coursera / naptime   0.11.8

Apache License 2.0 GitHub

Making REST APIs so easy, you can build them in your sleep!

Scala versions: 2.12


Making REST APIs so easy, you can build them in your sleep!

Build Status

Project Status: Alpha. Although Coursera has been using Naptime in production since 2013, and is responsible for nearly 100% of our traffic, expect a number of API and binary incompatibilities until we reach beta.

Coursera leverages interactive clients to provide a high quality learning experience. In practice, this means Javascript clients for the web, and native apps for iOS and Android. In order to avoid duplicated work, we re-use the same APIs across web and mobile clients. This has forced us to build generic, re-usable APIs. Naptime is the result of these efforts. Naptime helps server-side developers build canonical, RESTful, re-usable APIs.

Why Naptime?

We adopted Play! and Scala as part of our migration away from PHP & Python. We initially built APIs using the stock Play! APIs. Play!'s APIs are powerful and general, but we found we could trade off some of that power for a big gain in productivity and REST standardization. We believed that an opinionated, optimized framework could DRY out our code, and increase developer productivity. After a number of false starts, we built Naptime. Today, over 95% of new APIs at Coursera are built using Naptime. Developers like using Naptime because it helps them get their job done more quickly.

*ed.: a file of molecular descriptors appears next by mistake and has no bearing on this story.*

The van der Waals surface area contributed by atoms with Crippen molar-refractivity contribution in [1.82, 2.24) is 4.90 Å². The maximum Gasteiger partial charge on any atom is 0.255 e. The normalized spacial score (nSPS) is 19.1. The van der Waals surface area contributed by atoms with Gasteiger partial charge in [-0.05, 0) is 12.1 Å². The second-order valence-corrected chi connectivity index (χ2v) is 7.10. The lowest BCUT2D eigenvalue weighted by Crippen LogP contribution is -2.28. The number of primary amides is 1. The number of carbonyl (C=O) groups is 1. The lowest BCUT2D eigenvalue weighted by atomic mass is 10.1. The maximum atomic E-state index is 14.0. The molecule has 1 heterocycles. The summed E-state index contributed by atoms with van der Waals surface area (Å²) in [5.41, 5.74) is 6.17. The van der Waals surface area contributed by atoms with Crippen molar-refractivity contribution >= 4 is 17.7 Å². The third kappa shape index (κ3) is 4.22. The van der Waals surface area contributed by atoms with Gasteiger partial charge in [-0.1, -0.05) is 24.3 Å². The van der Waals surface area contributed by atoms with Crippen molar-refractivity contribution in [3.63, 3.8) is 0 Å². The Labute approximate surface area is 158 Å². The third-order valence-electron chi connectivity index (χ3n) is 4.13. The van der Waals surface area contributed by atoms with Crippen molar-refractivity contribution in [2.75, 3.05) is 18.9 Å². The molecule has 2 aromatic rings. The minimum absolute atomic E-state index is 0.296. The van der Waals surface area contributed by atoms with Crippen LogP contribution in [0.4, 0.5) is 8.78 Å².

Naptime Principles

We've attempted to follow a few principles to help guide development. They are roughly:

  • Developer Productivity: Naptime is optimized for developer productivity above all else.
  • Canonical/Standardized: Naptime codifies a set of conventions to reduce ambiguity in generic REST APIs. It's much faster for both API and client developers to work on a myriad of products and features across our platform with these standardized APIs.
  • Type Safety: In our experience, due to the nature of our product, we've found that leveraging the compiler to catch bugs early is better for developers, in addition to taking advantage of IDEs (e.g. autocomplete) and other tooling.
  • Performance: If developers have to hack around performance problems, that ends up making more work not less. Naptime performance should be good, without compromising developer productivity.
  • Easy Learning: We strongly avoid DSLs and symbol operators. Additionally, despite leveraging advanced Scala capabilities (e.g. macros, path dependent types, the type-class pattern, etc.) to power the library, authoring a REST API should not require knowledge of quasiquotes or other advanced language features.

Using Naptime

To learn more about how to use naptime, check out our getting started guide!